Matchmaker Make Me A Match. Puppy love is often no more than an attachment to a look or a color. It is not much of a basis on which to make a decision that will hopefully last 15+ years. While that puppy may have been the cutest of the litter; he may grow up to be superactive (when what you wanted was a couch buddy); she may be a couch princess (when what you wanted was a tireless hiking companion); he may want to spend every waking moment in the water (while you’re a landlubber); or she may want to be an only child (while you are intending to have kids or more animals). Pet mis-matches are one of the top reasons rescues get “give-up” phone calls. Good rescues do extensive evaluating of both their dogs and their applicants to be sure that both dog and family will be happy with each other until death do them part.

Instant Companion. With an older dog, you automatically have a buddy that can go everywhere and do everything with you NOW. There’s no waiting for a puppy to grow up (and then hope he will like to do what you enjoy.) You will have been able to select the most compatible dog: one that travels well; one that loves to play with your friends’ dogs; one with excellent house manners that you can take to your parents’ new home with the new carpet and the new couch. You can come home after a long day’s work and spend your time on a relaxing walk, ride or swim with your new best friend (rather than cleaning up after a small puppy.)

Bond–Rescue Dog Bond. Dogs who have been uprooted from their happy homes or have not had the best start in life are more likely to bond very completely and deeply with their new people. Those who have lost their families through death, divorce or lifestyle change go through a terrible mourning process. But, once attached to a new loving family, they seem to want to please as much as possible to make sure they are never homeless again. Those dogs that are just learning about the good life and good people seem to bond even deeper. They know what life on the streets, life on the end of a chain, or worse is all about, and they revel and blossom in a nurturing, loving environment. Most rescues make exceptionally affectionate and attentive pets and extremely loyal companions.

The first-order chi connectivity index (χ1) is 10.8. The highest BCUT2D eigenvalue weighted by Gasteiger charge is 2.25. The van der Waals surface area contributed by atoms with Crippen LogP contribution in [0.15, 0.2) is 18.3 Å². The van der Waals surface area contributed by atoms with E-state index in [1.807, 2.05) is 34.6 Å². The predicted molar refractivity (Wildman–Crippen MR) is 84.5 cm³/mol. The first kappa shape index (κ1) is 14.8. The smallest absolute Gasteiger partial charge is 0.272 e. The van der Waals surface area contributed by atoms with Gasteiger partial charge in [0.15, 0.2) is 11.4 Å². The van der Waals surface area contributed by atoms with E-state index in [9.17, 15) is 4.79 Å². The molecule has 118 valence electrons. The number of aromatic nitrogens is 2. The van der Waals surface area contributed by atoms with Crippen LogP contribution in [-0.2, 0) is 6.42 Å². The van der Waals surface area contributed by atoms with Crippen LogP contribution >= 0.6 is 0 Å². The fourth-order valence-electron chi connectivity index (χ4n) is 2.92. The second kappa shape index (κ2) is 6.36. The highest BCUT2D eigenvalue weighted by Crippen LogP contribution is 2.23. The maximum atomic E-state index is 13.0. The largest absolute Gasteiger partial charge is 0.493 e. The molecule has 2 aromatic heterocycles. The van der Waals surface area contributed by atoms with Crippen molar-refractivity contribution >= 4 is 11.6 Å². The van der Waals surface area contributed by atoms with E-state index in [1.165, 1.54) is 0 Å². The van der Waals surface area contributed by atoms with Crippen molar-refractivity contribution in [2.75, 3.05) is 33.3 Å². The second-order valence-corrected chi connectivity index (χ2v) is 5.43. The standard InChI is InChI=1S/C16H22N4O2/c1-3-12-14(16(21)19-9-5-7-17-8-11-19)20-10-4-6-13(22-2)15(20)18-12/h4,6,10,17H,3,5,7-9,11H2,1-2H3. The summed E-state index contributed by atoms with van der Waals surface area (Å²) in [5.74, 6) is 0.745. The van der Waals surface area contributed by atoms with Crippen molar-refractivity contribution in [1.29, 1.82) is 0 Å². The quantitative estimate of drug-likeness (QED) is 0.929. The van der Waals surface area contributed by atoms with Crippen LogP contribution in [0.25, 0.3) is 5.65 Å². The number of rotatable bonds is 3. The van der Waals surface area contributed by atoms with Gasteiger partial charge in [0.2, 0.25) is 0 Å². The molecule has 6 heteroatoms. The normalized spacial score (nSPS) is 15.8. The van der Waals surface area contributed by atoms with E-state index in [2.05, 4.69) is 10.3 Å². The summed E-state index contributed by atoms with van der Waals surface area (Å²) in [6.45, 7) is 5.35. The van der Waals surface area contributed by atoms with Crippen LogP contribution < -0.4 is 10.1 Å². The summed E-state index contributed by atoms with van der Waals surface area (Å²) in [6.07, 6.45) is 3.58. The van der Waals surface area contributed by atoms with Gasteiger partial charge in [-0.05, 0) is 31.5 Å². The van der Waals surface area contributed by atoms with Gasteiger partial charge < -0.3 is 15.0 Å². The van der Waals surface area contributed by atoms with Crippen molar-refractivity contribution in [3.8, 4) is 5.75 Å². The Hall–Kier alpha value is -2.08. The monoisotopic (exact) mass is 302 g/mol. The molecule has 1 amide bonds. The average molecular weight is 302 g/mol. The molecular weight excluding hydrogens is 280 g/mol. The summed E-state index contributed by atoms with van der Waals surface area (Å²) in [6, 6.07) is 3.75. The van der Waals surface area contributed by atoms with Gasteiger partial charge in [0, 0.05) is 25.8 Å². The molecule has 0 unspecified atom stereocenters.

Unfortunately, many folks think dogs that end up in rescue are all genetically and behaviorally inferior. But, it is not uncommon for rescues to get $500 dogs that have either outlived their usefulness or their novelty with impulsive owners who considered their dog a possession rather than a friend or member of the family; or simply did not really consider the time, effort and expense needed to be a dog owner. Not all breeders will accept “returns”, so choices for giving up dogs can be limited to animal welfare organizations, such as rescues, or the owners trying to place their own dogs. Good rescues will evaluate the dog, rehabilitate if necessary, and adopt the animal only when he/she is ready, and to a home that matches and is realistic about the commitment necessary to provide the dog with the best home possible.

Choosing a rescue dog over a purchased pup will not solve the pet overpopulation problem (only responsible pet owners and breeders can do that), but it does give many of them a chance they otherwise would not have. But, beyond doing a “good deed”, adopting a rescue dog can be the best decision and addition to the family you ever made. Rescue a dog and get a devoted friend for life!
































































これは特に重要です。治療免疫不全抗レトロウイルス発展途上国に住んで、HIV /エイズとともに生きる人々のために一般的に利用可能ではなく、どこに病気から病気や早期死亡に接続されている大きな汚名があることは不明です。